Friday, 15 March 2013

Uncommon Valour and the fate of Missing USA servicemen

The final film about war is another work of the imagination centring on the widespread belief in the USA and beyond that the government failed to ensure that all GI Prisoners of War were returned from Vietnam or those countries where prison camps were created. The film  Uncommon Valour was made in 1983 with Gene Hackman  as retired marine Colonel Jason Rhodes whose son was reported missing in action back in 1972 and who  spends the next decade searching Asia for evidence that his son is alive and being held captive.


After getting photographic evidence of a prison camp he brings together members of his son’s platoon who remain guilt ridden about having left some of their comrades when they were airlifted by helicopter and added to this group are two helicopter pilots with the participants each having their own story and reasons for joining the mission.


They are taken to a construction of the discovered camp in Texas with the mission funded by the wealthy father of another missing son played by Robert Stack. Organising the training is a young recently serving officer, too young to have been a veteran and this bugs the others until they find that he has joined because his father is among those listed as missing. Understandably their activities are monitored and every effort made to dissuade them from making the trip with their helicopters and weapons. The CIA then arrange with Thailand authorities in Bangkok  to impound all their equipment and the men are left with limited resources, mainly the money which the businessman had given them for participating in the mission. This enables them to purchase some basic weapons and ancient ordinance and to arrange with a former drugs baron to get them across the border to Laos where the camp is located. Having already lost sons he brings with him his two attractive daughters both trained fighters. At the border they encounter guards and in the fight one of the daughters is killed.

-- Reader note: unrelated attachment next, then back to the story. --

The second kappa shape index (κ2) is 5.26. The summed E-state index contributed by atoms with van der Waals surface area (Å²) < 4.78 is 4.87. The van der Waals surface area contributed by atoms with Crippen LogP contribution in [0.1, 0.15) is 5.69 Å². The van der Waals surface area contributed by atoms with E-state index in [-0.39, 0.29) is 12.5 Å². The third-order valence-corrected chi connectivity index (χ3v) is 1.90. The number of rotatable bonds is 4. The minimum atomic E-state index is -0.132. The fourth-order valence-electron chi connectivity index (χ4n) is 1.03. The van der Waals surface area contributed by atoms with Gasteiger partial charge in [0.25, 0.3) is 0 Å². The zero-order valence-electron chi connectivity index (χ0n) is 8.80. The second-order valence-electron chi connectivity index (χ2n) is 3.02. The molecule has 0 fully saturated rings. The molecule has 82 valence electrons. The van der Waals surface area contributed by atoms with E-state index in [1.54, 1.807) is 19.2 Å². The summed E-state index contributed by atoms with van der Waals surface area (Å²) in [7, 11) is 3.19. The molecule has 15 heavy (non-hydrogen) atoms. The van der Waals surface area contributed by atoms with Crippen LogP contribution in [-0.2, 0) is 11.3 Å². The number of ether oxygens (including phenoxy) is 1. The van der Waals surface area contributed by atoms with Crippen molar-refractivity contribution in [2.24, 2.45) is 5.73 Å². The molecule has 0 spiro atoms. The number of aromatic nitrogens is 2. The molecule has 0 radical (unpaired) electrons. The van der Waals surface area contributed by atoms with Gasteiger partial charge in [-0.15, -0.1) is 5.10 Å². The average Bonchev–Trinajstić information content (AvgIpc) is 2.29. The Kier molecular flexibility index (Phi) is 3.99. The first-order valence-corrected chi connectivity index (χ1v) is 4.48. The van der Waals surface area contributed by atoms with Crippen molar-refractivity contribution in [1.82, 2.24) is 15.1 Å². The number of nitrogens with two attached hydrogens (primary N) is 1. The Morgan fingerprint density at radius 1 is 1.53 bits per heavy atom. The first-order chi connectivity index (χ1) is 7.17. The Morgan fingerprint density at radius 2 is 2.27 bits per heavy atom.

The group divide with one party going to the nearest helicopter base to steals the escape transport which involves a fight while the others approach the camp which appears deserted until they see that the prisoners  mostly locals but with a handful of Americans return from their work party. There is a great battle to rescue the men who after decades of imprisonment have become institutionalised to the situation. Several of the party are killed in heroic circumstances, one blowing himself up as he  blows up a bridge preventing troops coming in pursuit while another is also killed enabling  the son of the expedition’s financier to be rescued. Sadly Hackman’s son is not among those rescued.


Those rescued return to their families and Hackman learns that his son had become ill and died shortly after capture. This provides some closure for himself and his wife. Patrick Swayze plays Kevin Scott the young man searching for his missing father.


Now to the truth? Following the agreement reached in Paris in 1973  fewer than 600 USA prisoners of War were returned. The government had previous listed  1200 killed  whose bodies were not recovered and another 1350 missing in action with the majority  airman shot down over Vietnam, Laos and Cambodia. Over the subsequent two decades the governments negotiated to ensure that as far as possible the remains of men killed were identified and the cooperation of the governments in Vietnam and Laos led to the “normalization “of relations between the countries. Organisations representing the missing men, service organisations and others groups were formed supporting the belief that men had been kept as prisoners for a variety of reasons and that the governments  including  successive USA governments had covered up this fact as part of the progress to normalization relationships